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OSLO (Reuters) – Norway’s $1 trillion sovereign wealth fund plans to be a vocal shareholder during the upcoming AGM season, pushing firms to disclose more non-financial data such as carbon emissions, and allow investors to nominate their own directors.
Greater disclosure on sustainability by the 9,100 companies it invests in will enable the fund to more accurately assess the risk of its investments, its CEO, Yngve Slyngstad, said.
“This is probably, for us, the issue … where we would like to see the most concrete results in the spring of 2018,” Slyngstad told Reuters.
”It is not only climate-related disclosure but also disclosure of what we call non-financial data in general, sustainability data.
“CO2 is very important … Water-related disclosure (and) the broader spectrum of U.N. Sustainability (Development) Goals is important,” Slyngstad said on the sidelines of a news conference.
The fund, which invests the proceeds of Norway’s oil and gas production but cannot invest in Norwegian companies, is one of the world’s biggest shareholders, with stakes in 1.4 percent of listed companies globally.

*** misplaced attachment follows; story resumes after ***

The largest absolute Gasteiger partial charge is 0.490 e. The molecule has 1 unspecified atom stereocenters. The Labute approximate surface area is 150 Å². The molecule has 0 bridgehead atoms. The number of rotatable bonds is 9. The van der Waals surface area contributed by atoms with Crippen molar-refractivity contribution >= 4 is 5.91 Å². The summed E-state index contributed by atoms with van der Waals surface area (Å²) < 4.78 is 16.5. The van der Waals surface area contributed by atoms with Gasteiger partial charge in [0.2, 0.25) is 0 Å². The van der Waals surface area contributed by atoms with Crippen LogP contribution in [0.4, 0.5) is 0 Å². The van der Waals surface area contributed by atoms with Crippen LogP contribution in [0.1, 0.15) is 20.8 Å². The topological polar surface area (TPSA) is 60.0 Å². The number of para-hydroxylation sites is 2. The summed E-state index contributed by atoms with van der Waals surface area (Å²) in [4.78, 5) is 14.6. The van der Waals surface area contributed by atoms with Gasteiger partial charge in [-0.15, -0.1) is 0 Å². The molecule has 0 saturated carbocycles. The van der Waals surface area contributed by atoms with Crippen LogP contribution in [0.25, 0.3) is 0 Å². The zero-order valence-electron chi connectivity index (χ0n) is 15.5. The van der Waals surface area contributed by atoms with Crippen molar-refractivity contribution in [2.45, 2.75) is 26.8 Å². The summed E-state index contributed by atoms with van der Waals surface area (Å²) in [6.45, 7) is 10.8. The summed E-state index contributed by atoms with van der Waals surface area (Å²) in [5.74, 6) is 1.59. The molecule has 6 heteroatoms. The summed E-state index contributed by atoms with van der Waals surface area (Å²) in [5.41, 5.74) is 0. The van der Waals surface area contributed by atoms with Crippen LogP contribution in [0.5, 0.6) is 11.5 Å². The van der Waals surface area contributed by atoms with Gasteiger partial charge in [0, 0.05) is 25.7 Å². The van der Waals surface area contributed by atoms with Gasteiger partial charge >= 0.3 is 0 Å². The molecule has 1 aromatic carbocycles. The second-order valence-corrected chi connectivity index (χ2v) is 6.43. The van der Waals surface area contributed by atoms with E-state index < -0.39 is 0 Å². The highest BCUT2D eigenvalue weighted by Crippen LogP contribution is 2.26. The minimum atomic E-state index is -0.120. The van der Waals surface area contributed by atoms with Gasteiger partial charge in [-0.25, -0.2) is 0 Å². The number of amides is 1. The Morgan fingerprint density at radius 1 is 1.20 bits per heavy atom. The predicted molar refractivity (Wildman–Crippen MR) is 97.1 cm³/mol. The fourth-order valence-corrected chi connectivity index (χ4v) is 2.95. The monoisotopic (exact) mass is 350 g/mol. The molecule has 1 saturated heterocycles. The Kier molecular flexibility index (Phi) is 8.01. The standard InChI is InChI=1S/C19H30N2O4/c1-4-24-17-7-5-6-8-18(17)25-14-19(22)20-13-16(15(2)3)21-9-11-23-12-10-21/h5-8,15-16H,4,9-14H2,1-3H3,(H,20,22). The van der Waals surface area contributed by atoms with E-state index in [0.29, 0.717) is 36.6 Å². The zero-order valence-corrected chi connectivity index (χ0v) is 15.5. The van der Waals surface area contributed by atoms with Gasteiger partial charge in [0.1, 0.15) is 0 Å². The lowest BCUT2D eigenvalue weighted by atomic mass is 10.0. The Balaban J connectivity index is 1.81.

In recent years it has become a more active shareholder, trying to use its size to influence companies’ attitudes.
Enabling investors to nominate their own directors, is one of its most pressing issues.
As the eighth-largest shareholder in Apple, with a stake worth $7.9 billion, according to Thomson Reuters Eikon data, it voted against a company resolution on proxy access at Apple last year.
“Quite a few of the larger companies have changed their regulations on that, so we expect even the biggest ones, like Apple, to do that as well. It may take some time … but we will continue,” Slyngstad said.
In its annual report on responsible investment, released on Tuesday, the fund said that it opposed 6,760 resolutions put forward by companies at annual general meetings last year.
Just over half of them concerned the election of directors, and included opposing combining the roles of CEO and chairman at Facebook, JPMorgan Chase, Johnson Johnson, Bank of America, ExxonMobil, Chevron and Verizon.
It also voted against directors that it felt had too many commitments at Alphabet, Amazon, Allianz and Wells Fargo.
In a separate document published on Tuesday, the fund set out its view that firms should establish anti-corruption policies to prevent and address corruption, and create channels for whistleblowers to be able to warn of problems anonymously.
“We find that a document is actually necessary for us to have that dialogue … because otherwise it is going to scratch the surface and not go into any concrete issue,” Slyngstad said.
Editing by Terje Solsvik and Susan Fenton